Jeff Duntemann's Contrapositive Diary Rotating Header Image

January 23rd, 2009:

Odd Lots

  • From the Words I Didn’t Know Until Yesterday Department: The Ranters were a wild-eyed seventeenth-century religious fringe group, who were perhaps most notable for incorporating nudity into their worship. (Whatever else they might have been, they sure weren’t Catholic.)
  • From ditto: In modern urban slang, a “butterface” is a homely girl with a great body, as in, “Every part of her was perfect but her face.”
  • And elsewhere on the words front, even William Safire, from whom the scariest words recoil in terror, was unable to determine the origin of that very up-to-date and with-it 90s expression, “it is what it is.” Wikipedia suggests that it was coined by John Locke, circa 1680. So much for being up-to-date.
  • From the Microprocessors I Never Heard of Until Yesterday Department: There was an 80376. It was an embedded variant of the 80386 that did not support real mode, but only protected mode, and was produced from 1989 until 1994.
  • Much angst is flowing about the blogosphere concerning the Conficker worm, but this is the first page about it that I respect at all. I’ve long since disabled Autorun, and in fact, “autorunning” things is one of the worst ideas in computing since DLLs. Make sure you’ve got that November patch they speak of
  • And while we’re talking worms, here’s some news on a piece of malware that comes in on pirated Mac software, evidently with the intent of creating an all-Mac botnet. The dangerous thing here is that a lot of nontechnical people seem to believe that the Mac is immune to malware somehow. OS/X is certainly tougher to infect than Windows, but it can be done, especially when people are sure that it can’t.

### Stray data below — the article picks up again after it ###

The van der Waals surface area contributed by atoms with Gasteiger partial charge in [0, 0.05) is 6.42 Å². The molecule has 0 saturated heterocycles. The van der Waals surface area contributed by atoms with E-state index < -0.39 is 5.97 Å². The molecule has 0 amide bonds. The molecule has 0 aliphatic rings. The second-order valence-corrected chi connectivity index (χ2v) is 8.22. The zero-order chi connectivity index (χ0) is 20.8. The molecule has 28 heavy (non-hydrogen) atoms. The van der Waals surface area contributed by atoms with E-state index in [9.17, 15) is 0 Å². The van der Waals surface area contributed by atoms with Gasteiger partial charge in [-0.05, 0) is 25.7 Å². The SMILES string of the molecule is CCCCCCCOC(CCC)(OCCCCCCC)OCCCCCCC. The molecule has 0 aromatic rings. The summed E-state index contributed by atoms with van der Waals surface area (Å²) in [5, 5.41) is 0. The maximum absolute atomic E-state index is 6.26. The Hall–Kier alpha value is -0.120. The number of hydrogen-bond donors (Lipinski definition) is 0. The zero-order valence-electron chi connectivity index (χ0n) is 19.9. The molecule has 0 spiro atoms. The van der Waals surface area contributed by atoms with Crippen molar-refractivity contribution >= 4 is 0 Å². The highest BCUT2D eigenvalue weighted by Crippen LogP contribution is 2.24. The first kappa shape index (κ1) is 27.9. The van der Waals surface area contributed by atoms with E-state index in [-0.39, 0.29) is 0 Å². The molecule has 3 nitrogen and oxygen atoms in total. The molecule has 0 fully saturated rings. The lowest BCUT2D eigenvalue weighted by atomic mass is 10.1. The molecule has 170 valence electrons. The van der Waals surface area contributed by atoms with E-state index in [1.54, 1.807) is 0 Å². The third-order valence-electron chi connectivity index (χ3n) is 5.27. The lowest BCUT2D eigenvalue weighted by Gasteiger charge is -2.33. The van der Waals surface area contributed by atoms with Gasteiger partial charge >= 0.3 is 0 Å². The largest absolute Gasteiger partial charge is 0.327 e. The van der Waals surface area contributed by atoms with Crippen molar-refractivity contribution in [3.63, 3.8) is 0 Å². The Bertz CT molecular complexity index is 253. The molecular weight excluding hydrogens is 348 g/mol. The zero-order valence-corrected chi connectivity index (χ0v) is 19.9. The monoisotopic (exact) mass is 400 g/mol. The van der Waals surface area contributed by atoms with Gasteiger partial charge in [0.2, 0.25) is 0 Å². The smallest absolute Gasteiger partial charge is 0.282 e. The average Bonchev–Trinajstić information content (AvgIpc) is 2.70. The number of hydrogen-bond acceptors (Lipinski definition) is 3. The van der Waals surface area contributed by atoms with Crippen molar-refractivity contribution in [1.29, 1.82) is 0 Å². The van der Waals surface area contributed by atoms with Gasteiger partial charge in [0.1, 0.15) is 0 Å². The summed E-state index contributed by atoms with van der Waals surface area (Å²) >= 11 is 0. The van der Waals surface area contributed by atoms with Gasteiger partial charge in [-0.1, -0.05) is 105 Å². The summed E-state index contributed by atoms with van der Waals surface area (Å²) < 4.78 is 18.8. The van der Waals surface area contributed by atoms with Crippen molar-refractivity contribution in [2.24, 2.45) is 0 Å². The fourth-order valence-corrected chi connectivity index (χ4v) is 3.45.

• Carol and I launch our Internet-facing apps under a clever mini-utility called DropMyRights, which basically runs such apps with limited user account privileges instead of admin privileges, even if you’re running as admin. Doesn’t work on Win2K, so I have not used it myself until fairly recently, but I installed it on Carol’s XP box probably two years ago, and she has used it daily without any issues since then.
  • I have tried and failed to make a Linux utility called KGrubeditor work under my instance of Ubuntu Intrepid. When I attempt to launch it, an item appears in the taskbar for about fifteen seconds before vanishing, and nothing else happens. At least one another person I know has made it work correctly, but I just don’t see what I’m doing wrong. I installed it through Ubuntu’s apt-get shell and saw no errors during the process. If any of you are users and are aware of any trickiness in the utility, I’d love to hear more.